Your C compiler's optimizer can make your bad programs compile

July 14, 2016

Every so often I learn something by having something brought to my awareness. Today's version is that one surprising side effect of optimization in C compilers can be to make your program compile. The story starts with John Regehr's tweets:

@johnregehr: tonight I am annoyed by: a program that both gcc and clang compile at -O2 and neither compiles at -O0

@johnregehr: easier to arrange than you might think

void bar(void);
static int x;
int main(void) { if (x) bar(); }

(With the Fedora 23 versions of gcc 5.3.1 and clang 3.7.0, this will fail to compile at -O0 but compile at -O1 or higher.)

I had to think about this for a bit before the penny dropped and I realized where the problem was and why it happens this way. John Regehr means that this is the whole program (there are no other files), so bar() is undefined. However, x is always 0; it's initialized to 0 by the rules of C, it's not visible outside this file since it's static, and there's nothing here that creates a path to change it. With optimization, the compiler can thus turn main() into:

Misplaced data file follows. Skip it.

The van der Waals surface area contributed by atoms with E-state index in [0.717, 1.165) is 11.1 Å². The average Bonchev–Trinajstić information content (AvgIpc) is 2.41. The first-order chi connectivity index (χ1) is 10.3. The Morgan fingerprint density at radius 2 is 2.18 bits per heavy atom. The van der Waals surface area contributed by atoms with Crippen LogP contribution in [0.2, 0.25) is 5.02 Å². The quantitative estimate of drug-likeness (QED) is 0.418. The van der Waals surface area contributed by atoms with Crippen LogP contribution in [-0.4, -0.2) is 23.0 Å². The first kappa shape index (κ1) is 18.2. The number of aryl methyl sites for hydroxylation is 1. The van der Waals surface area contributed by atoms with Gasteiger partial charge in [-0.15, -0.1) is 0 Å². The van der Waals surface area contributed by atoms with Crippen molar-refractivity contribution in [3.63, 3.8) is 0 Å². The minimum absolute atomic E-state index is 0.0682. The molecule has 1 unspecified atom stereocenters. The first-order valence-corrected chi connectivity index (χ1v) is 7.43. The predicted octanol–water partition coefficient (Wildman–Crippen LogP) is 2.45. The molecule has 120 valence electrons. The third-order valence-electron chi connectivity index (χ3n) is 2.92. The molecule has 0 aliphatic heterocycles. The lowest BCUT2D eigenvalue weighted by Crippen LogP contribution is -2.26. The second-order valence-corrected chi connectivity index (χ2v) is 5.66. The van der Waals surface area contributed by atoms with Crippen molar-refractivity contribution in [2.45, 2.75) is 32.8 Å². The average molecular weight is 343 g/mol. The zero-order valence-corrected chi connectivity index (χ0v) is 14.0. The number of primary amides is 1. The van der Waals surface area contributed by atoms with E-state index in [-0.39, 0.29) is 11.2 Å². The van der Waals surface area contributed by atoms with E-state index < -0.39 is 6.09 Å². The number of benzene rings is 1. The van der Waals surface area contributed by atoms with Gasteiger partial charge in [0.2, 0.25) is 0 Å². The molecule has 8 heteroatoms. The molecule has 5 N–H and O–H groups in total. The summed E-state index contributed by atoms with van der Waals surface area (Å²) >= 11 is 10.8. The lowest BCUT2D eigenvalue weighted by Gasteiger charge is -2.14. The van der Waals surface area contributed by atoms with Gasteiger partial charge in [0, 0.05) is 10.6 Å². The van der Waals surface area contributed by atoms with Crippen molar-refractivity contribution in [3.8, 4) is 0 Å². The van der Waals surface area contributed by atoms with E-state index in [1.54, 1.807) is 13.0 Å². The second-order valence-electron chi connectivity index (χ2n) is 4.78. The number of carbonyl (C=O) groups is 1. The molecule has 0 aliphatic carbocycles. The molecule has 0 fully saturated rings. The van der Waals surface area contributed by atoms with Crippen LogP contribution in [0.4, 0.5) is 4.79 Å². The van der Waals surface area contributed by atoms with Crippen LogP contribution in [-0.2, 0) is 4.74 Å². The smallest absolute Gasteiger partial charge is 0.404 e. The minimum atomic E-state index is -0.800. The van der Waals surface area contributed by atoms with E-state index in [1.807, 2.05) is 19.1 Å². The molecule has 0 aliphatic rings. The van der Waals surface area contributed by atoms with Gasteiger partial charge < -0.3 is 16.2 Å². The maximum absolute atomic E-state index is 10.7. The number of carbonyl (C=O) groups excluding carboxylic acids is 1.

int main(void) { if (0) bar(); }

This makes the call to bar() unreachable, so the compiler removes it. This leaves the program with no references to bar(), so it can be linked even though bar() is not defined anywhere. Without optimization, an attempt to call bar() remains in the compiled code (even though it will never be reached in execution) and then linking fails with an error about 'undefined reference to `bar''.

(The optimized code that both gcc and clang generate boil down to 'int main(void) { return 0; }', as you'd expect. You can explore the actual code through the very handy GCC/clang compiler explorer.)

As reported on Twitter by Jed Davis, this can apparently happen accidentally in real code (in this case Firefox, with a C++ variant).

Written on 14 July 2016.
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Last modified: Thu Jul 14 00:15:00 2016
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